The Top 14 Destinations in Vermont

Montpelier town skyline in autumn, Vermont, USA
haveseen / Getty Images

In Vermont, even the most prominent cities feel like small towns, and you're never far from the things that give the state its character: dairy farms, mountains, covered bridges, craft breweries, maple sugarhouses, and apple orchards. Scroll around a map of Vermont, and you'll be hard-pressed to find a bad destination. This is the second safest state in the U.S. (after Maine), and a place where the wide-open outdoors beckons in every season. So don't just see one of these top Vermont destinations—plan to visit a few during your trip to the Green Mountain State.

01 of 14


Boats in Harbour and Autumn Colours
AlbertPego / Getty Images

Sitting on the shores of Lake Champlain, Vermont's largest city almost feels more like a resort town than anything else. Start your trip by biking along the waterfront, embarking on a boat tour of the lake, or hitting up the Lake Champlain Islands. Then, check out the scene at Church Street Marketplace, where 150 retailers and restaurants provide goods, grub, and lively entertainment.

Energized by its college students, Burlington is also the first American city to run entirely on renewable energy, and you'll see signs of the city's green leadership in everything from farm ingredient-driven menus to Hotel Vermont's green roof. Spend a day at Shelburne Farms, just 7 miles south of downtown, and discover all this 1,400-acre working farm is doing to promote a sustainable future.

Continue to 2 of 14 below.
02 of 14


Hereford Cow in Woodstock, Vermont
brandtbolding / Getty Images

As pretty a town as you'll find in Vermont, Woodstock is the perfect destination for lovers of architecture and the arts. It also just happens to be one of the best places to learn about the state's agrarian history and role in the origins of environmentalism. Must-visit attractions include Billings Farm & Museum and the Marsh-Billings-Rockefeller National Historical Park, where you can tour the former home of Laurance and Mary Rockefeller and George Perkins Marsh: the father of the environmental movement.

Don't miss your chance to venture south to Reading to snap your own pictures of New England's most photographed farm. Or, head east to Quechee to hike along Quechee Gorge, see birds of prey at VINS Nature Center, and dine and shop at Simon Pearce Restaurant and Mill.

Continue to 3 of 14 below.
03 of 14


Stowe, Vermont, in the Fall

Don Land / Getty Images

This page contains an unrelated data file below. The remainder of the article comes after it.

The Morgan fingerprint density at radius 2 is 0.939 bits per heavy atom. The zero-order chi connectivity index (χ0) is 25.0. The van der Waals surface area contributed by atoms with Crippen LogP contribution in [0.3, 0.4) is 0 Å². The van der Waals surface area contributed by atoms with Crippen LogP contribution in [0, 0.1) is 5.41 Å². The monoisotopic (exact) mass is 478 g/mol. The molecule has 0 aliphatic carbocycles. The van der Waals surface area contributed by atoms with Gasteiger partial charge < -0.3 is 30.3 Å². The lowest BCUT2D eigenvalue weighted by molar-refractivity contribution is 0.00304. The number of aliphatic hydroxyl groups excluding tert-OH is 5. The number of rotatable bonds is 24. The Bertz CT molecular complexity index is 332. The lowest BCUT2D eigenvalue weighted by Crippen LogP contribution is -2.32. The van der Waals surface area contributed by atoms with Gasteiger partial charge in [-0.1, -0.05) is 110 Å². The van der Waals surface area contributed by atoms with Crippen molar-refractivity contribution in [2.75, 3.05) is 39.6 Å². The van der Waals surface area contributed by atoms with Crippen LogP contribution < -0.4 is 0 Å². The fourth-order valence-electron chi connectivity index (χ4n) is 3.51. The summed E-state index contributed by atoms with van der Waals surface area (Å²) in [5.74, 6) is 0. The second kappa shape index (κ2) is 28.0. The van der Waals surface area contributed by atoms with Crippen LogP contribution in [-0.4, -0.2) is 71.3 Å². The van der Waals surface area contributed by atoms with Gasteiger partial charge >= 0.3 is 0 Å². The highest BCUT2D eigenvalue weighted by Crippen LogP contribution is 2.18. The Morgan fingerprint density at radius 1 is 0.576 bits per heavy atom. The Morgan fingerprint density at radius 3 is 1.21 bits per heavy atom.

Characterized by its white steepled church and the imposing silhouette of Mount Mansfield (Vermont's highest peak), the village of Stowe has captured many travel guide covers and calendar pages. The town is Vermont's top destination for elite skiers in the winter, though the skiing and riding remains remarkably good into the spring. In the summer and fall, this is a hiker's paradise, while leaf peepers won't want to miss the stunning drive from Stowe to Cambridge through Smugglers' Notch. For those looking for a spa getaway, you'll love all of the amenities provided by resorts like Topnotch, known for its Tennis Academy, and Stoweflake, famous for its Aqua Solarium and Spa.

Continue to 4 of 14 below.
04 of 14


Boomer Couple Walking together with fishing rods
Yellow Dog Productions / Getty Images

Centrally located, Manchester's gracious historic inns like The Equinox make it Vermont's top spot for romantic getaways. But there's more to Manchester than maple-infused spa treatments, fireside fine dining, and designer outlet shopping. Home to the American Museum of Fly Fishing and the Orvis flagship store and fly-fishing school, this is your place to hone your tying and casting skills, or even to experience the zen-like calm of the sport for the first time. While in Manchester, you'll also want to tour the Hildene estate, the former residence of Abraham Lincoln's son, Robert Todd Lincoln.

Continue to 5 of 14 below.
05 of 14


People Skiing On Snowcapped Mountain Against Cloudy Sky
Vladimir Safko / EyeEm / Getty Images

Killington is synonymous with skiing; in fact, the winter sports season here lasts more than half the year. But if you've only visited Vermont's largest ski resort during wintertime, you've missed this mountain town's summertime tranquility and autumn glory. Make this your destination for off-season thrills like downhill mountain biking and fall foliage gondola rides. Golf, kayak, fish, or hike a stretch of the Appalachian Trail before enjoying Killington's restaurants without the après-ski crowds. In the fall, you won't have to venture far to find pick-your-own apple orchards, pumpkin patches, and fresh beer at Long Trail Brewing Company's riverside, German-style pub.

Continue to 6 of 14 below.
06 of 14


Red Covered Bridge in Bennington, Vermont
Chiara Salvadori / Getty Images

Situated in the Green Mountain State's southwest corner, Bennington is the perfect day-trip distance from Boston, New York City, Albany, or Hartford. It's known for quintessential New England attractions, including a collection of five historic covered bridges. While you're here, you'll want to see Grandma Moses' paintings at the Bennington Museum before visiting New England poet Robert Frost's grave at the Old First Church next door. Ascend Vermont's tallest structure, the Bennington Battle Monument, via elevator for views of Vermont, New York, and Massachusetts; go at the height of fall for an especially dazzling panorama.

Continue to 7 of 14 below.
07 of 14


Cold Hollow Cider Mill in Waterbury, VT